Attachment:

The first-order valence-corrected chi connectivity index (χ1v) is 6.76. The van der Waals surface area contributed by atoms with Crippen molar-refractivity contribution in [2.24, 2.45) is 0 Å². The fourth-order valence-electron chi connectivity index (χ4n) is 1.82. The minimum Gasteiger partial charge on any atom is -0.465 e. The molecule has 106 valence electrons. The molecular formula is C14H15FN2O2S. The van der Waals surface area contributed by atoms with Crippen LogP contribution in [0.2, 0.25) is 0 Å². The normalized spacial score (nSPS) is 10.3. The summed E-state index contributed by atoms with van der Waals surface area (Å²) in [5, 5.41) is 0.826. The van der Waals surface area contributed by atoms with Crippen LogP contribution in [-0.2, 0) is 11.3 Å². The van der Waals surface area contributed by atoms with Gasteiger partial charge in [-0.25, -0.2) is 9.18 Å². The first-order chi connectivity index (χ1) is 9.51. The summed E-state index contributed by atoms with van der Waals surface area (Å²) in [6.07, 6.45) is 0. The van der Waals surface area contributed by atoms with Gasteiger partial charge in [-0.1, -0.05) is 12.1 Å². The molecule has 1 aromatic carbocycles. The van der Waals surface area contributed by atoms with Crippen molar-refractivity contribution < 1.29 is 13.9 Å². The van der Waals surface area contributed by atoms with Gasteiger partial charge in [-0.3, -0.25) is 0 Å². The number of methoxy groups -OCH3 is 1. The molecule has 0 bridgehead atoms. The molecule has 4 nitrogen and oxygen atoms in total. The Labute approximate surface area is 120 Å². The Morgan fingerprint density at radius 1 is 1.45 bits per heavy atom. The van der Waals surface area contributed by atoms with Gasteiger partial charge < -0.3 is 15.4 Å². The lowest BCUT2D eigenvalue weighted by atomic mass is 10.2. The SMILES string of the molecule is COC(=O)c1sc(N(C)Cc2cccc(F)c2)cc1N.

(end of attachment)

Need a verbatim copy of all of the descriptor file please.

The first-order valence-corrected chi connectivity index (χ1v) is 6.76. The van der Waals surface area contributed by atoms with Crippen molar-refractivity contribution in [2.24, 2.45) is 0 Å². The fourth-order valence-electron chi connectivity index (χ4n) is 1.82. The minimum Gasteiger partial charge on any atom is -0.465 e. The molecule has 106 valence electrons. The molecular formula is C14H15FN2O2S. The van der Waals surface area contributed by atoms with Crippen LogP contribution in [0.2, 0.25) is 0 Å². The normalized spacial score (nSPS) is 10.3. The summed E-state index contributed by atoms with van der Waals surface area (Å²) in [5, 5.41) is 0.826. The van der Waals surface area contributed by atoms with Crippen LogP contribution in [-0.2, 0) is 11.3 Å². The van der Waals surface area contributed by atoms with Gasteiger partial charge in [-0.25, -0.2) is 9.18 Å². The first-order chi connectivity index (χ1) is 9.51. The summed E-state index contributed by atoms with van der Waals surface area (Å²) in [6.07, 6.45) is 0. The van der Waals surface area contributed by atoms with Gasteiger partial charge in [-0.1, -0.05) is 12.1 Å². The molecule has 1 aromatic carbocycles. The van der Waals surface area contributed by atoms with Crippen molar-refractivity contribution < 1.29 is 13.9 Å². The van der Waals surface area contributed by atoms with Gasteiger partial charge in [-0.3, -0.25) is 0 Å². The number of methoxy groups -OCH3 is 1. The molecule has 0 bridgehead atoms. The molecule has 4 nitrogen and oxygen atoms in total. The Labute approximate surface area is 120 Å². The Morgan fingerprint density at radius 1 is 1.45 bits per heavy atom. The van der Waals surface area contributed by atoms with Gasteiger partial charge < -0.3 is 15.4 Å². The lowest BCUT2D eigenvalue weighted by atomic mass is 10.2. The SMILES string of the molecule is COC(=O)c1sc(N(C)Cc2cccc(F)c2)cc1N.